While Sanders greeted 500 cheering supporters at Nashua Community College Saturday morning, the Clinton campaign's New Hampshire operation held its first canvassing effort for the February primary. Some 50 volunteers converged on the campaign's third-floor suite in a downtown Manchester office building. They got a pep talk from Sean Maloney, a New Hampshire native and the first openly gay member of Congress from New York state. They got "commit to vote" flyers that will become postcards to be mailed back to the signers a week before the primary. They got training from staff about what to say, how to say it, and what to avoid saying. And most important, they got detailed lists of likely Democratic voters, broken down and mapped out into walkable neighborhoods.
When one volunteer raised her hand to ask what to say about the Republican candidates, given that all her friends believe it's a foregone conclusion that Clinton will be the Democratic nominee, Clinton staffer Peter Mellinger had a simple answer. "It's 100 percent about the primary," he said, and suggested avoiding discussions about the general election.
A short time later, as Sanders began a short drive north to the house party that would draw some 150 supporters near Concord, Clinton volunteer Chris Garretty walked a working class neighborhood in eastern Manchester.
Paula Pierce stopped mowing her lawn to chat with Garretty and asked him about Sanders. His training and talking points gave him a ready answer. He told her that Clinton has welcomed Sanders to the race as a "good Democrat," and that the two voted the same way 93 percent of the time during the years they were both in the Senate.
Pierce told Garretty she's still undecided, but in the end she'll likely be an easy sell. She was a strong supporter of Bill Clinton's campaigns in the 1990s, and backed Hillary Clinton in 2008 when she battled Barack Obama into the late spring primaries for the nomination.
"She's really, really smart," Pierce says of Clinton. "We need more women in politics. We need more women fixing things so they work."
More difficult for the Clinton campaign will be the droves of the party's most liberal voters who are flocking to Sanders' campaign events, cheering him on, wearing his stickers and buying his T-shirts. There were more than 2,000 of them at his New Hampshire appearances this weekend.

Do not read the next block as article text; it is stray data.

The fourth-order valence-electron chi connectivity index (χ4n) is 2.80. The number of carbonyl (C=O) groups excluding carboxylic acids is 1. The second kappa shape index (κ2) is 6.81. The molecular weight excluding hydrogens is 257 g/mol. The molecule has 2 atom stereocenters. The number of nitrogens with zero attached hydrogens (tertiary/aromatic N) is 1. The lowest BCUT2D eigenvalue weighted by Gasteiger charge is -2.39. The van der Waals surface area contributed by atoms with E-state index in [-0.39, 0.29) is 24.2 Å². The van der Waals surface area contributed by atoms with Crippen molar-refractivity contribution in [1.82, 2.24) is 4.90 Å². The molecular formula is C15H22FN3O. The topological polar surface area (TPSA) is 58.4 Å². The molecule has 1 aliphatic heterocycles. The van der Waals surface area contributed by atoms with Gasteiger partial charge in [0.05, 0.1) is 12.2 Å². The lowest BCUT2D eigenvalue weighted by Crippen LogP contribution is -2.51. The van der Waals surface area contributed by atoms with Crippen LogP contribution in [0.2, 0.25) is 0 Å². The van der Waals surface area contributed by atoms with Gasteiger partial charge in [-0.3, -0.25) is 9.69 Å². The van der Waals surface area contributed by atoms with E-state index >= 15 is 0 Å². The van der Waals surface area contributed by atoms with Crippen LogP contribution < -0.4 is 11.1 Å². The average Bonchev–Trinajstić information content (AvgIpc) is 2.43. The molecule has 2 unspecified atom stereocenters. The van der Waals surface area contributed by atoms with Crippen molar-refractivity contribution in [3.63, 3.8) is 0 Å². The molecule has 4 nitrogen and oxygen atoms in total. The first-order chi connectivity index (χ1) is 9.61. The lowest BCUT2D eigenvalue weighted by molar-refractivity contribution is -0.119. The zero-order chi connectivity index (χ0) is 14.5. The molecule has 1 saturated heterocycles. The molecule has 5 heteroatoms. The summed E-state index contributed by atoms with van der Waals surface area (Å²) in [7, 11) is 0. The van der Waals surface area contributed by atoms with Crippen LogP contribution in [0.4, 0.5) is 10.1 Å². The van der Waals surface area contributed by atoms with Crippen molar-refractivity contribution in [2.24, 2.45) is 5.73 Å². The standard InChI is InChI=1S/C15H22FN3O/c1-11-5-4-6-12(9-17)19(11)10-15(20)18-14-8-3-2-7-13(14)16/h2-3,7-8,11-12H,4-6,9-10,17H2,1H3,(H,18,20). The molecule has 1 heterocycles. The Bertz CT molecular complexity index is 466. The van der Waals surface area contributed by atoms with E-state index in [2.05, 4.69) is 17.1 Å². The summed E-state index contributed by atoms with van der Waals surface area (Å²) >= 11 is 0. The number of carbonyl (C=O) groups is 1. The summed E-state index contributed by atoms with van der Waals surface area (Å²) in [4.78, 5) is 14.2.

One was Susan Murphy, who as a 68-year-old retired schoolteacher would seem the profile of a die-hard Clinton supporter. She braved a heavy rain to crowd into a meeting room at the Governor's Inn to hear Sanders. "Hillary is Hillary," she said. "I think she means well, but maybe she's been in politics too long."
The Clinton campaign acknowledges that there are substantial numbers of these voters, many of whom had spent nearly a year pushing the "Ready for Warren" drive to persuade Massachusetts Sen. Elizabeth Warren to run. At the same time, they point to the innate contrarian nature of the New Hampshire voter that makes it difficult for any frontrunner to win with a large margin. Even Barack Obama, as a sitting president seeking re-election in 2012, only managed 82 percent in the Democratic primary—without any Democratic opponent at all.
But once the primaries are over? At that point the job of turning Sanders supporters into Clinton supporters may not turn out to be all that difficult.
Seth Kallman, 59, calls Clinton "bought and paid for" by corporate interests, and says he intends to vote for Sanders in the primary. But if Clinton wins the nomination: "I would vote for her," he says. "There is no one who's turned up on the Republican side who doesn't sound like a blithering, bought idiot."
Even Murphy can't see supporting a Scott Walker or a Jeb Bush. "I guess I would vote for Hillary," she says. "But right now I'm for Bernie."